Yes folks, it’s that time of year again when everyone is talking about adoption, National Adoption Awareness Month. Originally, NAAM was started to raise awareness about children in foster care who “needed” to be adopted. It soon devolved into an adoptive parent based adoption love fest. There were blogs about gotcha days and RAD breakthroughs and babies growing in hearts as far as the eye could see. There was even a “Best Adoption Blog” started by a particular site that was exclusively made up of adoptive parent blogs for the longest time. Now, adoptees and natural mothers had been speaking up during NAAM but were largely ignored until the “Best Adoption Blog” was crashed by a couple of adoptees and one natural mother in particular. Of course, the competition wasn’t crashed as such, it’s just that a bunch of informed people decided to turn the tables and vote for these other, non-adoptive parent blogs, and lo and behold, they actually did really well. In fact, when it looked like one of the natural mother’s blogs was going to win the competition, the host site shut it down with no explanation. And so the worm had turned.
I have been absolutely delighted to see the #flipthescript campaign this year. For those who don’t know, #flipthescript was started by adoptees as a way to get their voices heard above the clamour of rainbow farting unicorns. Every day on Facebook I have seen new posts and articles written by adoptees about the challenges of being adopted. Alongside that, I have seen several adoptees who have felt the need to spew forth their own skittle-laden “Why I love adoption” rhetoric in response to their fellow adoptees’ opinions. Honestly, this wouldn’t bother me as much if they just said “This is how I feel, adoption was great for me”; instead they feel the need to label the rest of us as bitter, angry, negative, ungrateful and having had a bad experience. The whole point of #flipthescript is to get the whole story told. It is entirely possible to love your adoptive family and still have abandonment issues from being relinquished in the first place. And the fact that we are talking about it doesn’t mean that our whole life sucks and that we wallow in self pity, it just means that there is a small part of our lives that has impacted us greatly but for some reason society chooses not to recognise it and we want to change that for adoptees in the future.
Several weeks ago, I was interviewed for an article about daughters reuniting with their birth mothers. I didn’t know how to tell my adoptive mother that I was doing the interview so I chose not to and just crossed my fingers that she wouldn’t see the article. Big mistake. I have not spoken to her yet – the article only came out yesterday – but I have heard through the family grapevine that she did see it. I’m hoping that this will not be a big deal but we have had a bit of a rough year and NAAM plus doing the interview has left me feeling extremely triggered. Earlier in the year, my adoptive mother chose not to attend my wedding because I had invited my natural family. She informed me then that she will never be in the same room with my natural family. I accept her decision but it niggles at me, she has so much hatred for the very person who gave birth to her supposedly beloved daughter. And so, here I am, 14 years into my reunion with my natural family, in my early 40’s, and still being triggered and tied up in knots by my adoption. Yay for National Adoption Awareness Month! Is it over yet?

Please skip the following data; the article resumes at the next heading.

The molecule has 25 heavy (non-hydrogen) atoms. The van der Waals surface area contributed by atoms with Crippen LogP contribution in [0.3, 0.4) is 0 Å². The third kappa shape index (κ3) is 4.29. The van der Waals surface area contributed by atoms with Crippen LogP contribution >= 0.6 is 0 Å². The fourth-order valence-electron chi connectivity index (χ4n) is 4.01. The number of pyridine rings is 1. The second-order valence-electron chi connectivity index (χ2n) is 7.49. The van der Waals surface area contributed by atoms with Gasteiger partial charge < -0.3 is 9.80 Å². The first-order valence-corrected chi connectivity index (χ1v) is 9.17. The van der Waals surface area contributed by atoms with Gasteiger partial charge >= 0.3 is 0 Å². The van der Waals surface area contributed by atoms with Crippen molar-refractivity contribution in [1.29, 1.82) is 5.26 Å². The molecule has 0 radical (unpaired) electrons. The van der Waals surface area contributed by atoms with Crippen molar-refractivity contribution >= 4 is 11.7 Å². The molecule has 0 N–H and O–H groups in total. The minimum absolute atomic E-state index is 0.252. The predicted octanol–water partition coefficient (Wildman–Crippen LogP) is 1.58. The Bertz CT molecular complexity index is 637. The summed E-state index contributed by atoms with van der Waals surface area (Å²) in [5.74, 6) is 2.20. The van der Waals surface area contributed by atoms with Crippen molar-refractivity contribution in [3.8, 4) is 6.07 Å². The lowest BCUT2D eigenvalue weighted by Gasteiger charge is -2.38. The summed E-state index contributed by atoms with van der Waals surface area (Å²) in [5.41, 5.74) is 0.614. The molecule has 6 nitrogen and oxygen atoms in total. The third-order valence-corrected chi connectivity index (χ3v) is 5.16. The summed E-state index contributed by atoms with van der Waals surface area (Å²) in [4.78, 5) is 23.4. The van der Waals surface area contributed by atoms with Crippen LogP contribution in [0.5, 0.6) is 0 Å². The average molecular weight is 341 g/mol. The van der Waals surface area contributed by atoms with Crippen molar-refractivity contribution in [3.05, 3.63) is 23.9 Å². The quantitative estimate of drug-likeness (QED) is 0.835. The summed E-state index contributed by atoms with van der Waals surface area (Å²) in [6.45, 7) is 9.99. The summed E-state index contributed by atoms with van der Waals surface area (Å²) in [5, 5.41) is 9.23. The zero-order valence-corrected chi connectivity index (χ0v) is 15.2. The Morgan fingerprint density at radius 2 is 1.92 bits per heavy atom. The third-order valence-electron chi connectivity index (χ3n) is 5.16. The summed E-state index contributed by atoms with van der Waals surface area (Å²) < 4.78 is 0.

I am a member of an adoptee support forum. We allow anyone to join however we have boards that are only accessible to adoptees and we discourage people from coming to our forum and asking loads of questions as we are not there to help adopters with their problem adoptees or birthmothers looking for validation of their decision. This doesn’t mean that they can’t join and learn from our experiences and opinions by simply reading the past posts. And we are completely upfront about it – we are an adoptee support forum and proud of it. Other forums are not so up front about their orientations. There are places on the net that claim to be for all members of the triad but are actually thinly veiled adopter-centric forums where the adoptee voice will be ridiculed and eventually silenced in every discussion. Today, I am going to write about one of those forums and the recent spate of adoptee banishments. I am writing about adoption.com.